Hi there, cool another yeast rancher. May I ask you some questions about your technique to maybe help prevent sour starters? I had some sour starters on my own with yeasts from different sources (agar plates, slants, beers…). How do you close your flask with the starter, do you use a tin foil and some cotton? How do you sterilise the starter? What starter-volume do you use when adding a colony from a slant/plate whatever? Or do you add several colonies? How do you transfer the colonies to the starter? Since you have a stirring plate I guess you do aerate your starter, right? Sorry for all this questions, but I know how depressing it is to get a sour starter after some hard work. Cheers and keep us informed with your yeast ranching.

    Reply
  2. dcylab Post author

    Hi there. I checked out your blog–very cool stuff. I’ll add it to the links list.

    You are right–it is quite depressing to get a sour starter. I was starting to lose my momentum but fortunately I have a great fascination with these microorganisms. I definitely appreciate the help in tracking down the source of the problem.

    The method I am using is more or less the method outlined on BrauKaiser.com. He’s doing more straightforward yeast ranching with commercial yeasts so I have had to branch out a bit to do the stuff I want to do. But so far, the process is similar.

    I am sterilizing everything in a pressure canner around 15-17psi according to the dial. I usually let it go 20 minutes once it reaches pressure. Before that I let it flush out with steam for 10 minutes. After it cools and depressurizes I tighten the lids on the small vials I use for the first step and the repurposed glass cans I use for the larger steps. I move everything to a clean surface to dry, and then tape the plates shut. I have been taping the lids on the 12ml vials too but I am not so sure it’s necessary.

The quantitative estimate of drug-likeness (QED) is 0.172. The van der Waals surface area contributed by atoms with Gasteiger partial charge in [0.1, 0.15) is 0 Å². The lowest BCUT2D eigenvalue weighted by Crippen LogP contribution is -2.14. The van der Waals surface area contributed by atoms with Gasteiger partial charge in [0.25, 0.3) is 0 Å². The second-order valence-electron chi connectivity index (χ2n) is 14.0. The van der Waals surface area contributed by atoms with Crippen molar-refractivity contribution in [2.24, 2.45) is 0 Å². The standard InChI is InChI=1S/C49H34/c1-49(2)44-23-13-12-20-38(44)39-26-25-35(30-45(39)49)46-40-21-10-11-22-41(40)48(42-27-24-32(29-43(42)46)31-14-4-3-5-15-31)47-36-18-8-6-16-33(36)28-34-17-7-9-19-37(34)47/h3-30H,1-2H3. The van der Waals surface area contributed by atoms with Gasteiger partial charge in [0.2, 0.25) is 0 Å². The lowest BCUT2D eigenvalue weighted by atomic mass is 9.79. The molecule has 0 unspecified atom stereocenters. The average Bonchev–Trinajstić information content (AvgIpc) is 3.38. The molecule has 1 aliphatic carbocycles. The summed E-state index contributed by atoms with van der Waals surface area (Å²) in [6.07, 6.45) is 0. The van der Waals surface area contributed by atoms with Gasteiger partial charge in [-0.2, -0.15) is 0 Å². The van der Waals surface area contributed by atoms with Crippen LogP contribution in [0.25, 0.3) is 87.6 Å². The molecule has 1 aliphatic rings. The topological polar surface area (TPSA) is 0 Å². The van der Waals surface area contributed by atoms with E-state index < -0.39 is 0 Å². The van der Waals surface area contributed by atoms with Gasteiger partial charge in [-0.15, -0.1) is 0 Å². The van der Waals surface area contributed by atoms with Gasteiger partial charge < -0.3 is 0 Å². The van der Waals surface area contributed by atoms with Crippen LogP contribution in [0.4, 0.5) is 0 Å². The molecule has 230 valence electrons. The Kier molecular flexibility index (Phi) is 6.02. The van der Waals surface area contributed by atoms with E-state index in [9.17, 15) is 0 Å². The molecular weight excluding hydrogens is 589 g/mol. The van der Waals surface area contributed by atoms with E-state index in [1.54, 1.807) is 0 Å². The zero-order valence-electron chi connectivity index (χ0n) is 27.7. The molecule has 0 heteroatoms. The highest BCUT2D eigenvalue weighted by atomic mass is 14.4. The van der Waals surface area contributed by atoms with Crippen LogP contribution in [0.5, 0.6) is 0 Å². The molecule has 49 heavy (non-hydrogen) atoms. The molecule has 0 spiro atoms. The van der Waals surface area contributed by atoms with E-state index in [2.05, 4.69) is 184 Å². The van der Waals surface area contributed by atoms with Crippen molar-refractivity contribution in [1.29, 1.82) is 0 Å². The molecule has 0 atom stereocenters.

I have not seen any evidence of contamination from bad sterilization except one or two plates that had some water trapped in the lid. Those grew mold after a few days at room temperature. The vials and glass jars appear to be fully sealed and “woosh” like normal cans do when you open them. I will most likely have to retire these repurposed glass jars once the seals wear out.

    I am using 7ml of ~1.020 wort in a 12ml vial for the first step. I let that go a few days with the lid loose until I see visible sediment. For the second step I open up one of the glass jars with about 50ml of ~1.020 wort. Following BrauKaiser’s method I open it up to let some air in, immediately tighten the lid again and shake up a bit to dissolve some air. I forgot to do this one time and still got some sourness (pH in the 3.x range) so I’m likely messing up somewhere else. I have been flaming the tip of the 12ml vial before pouring it in. Perhaps I am not doing it sufficiently long or covering enough of the surface. I am just putting the lid back on but keeping it loose. This is a normal metal screw lid (I’ve been using olive jars) with a gasket for sealing. I hold it while transferring and keep the jar open maybe one or two seconds total.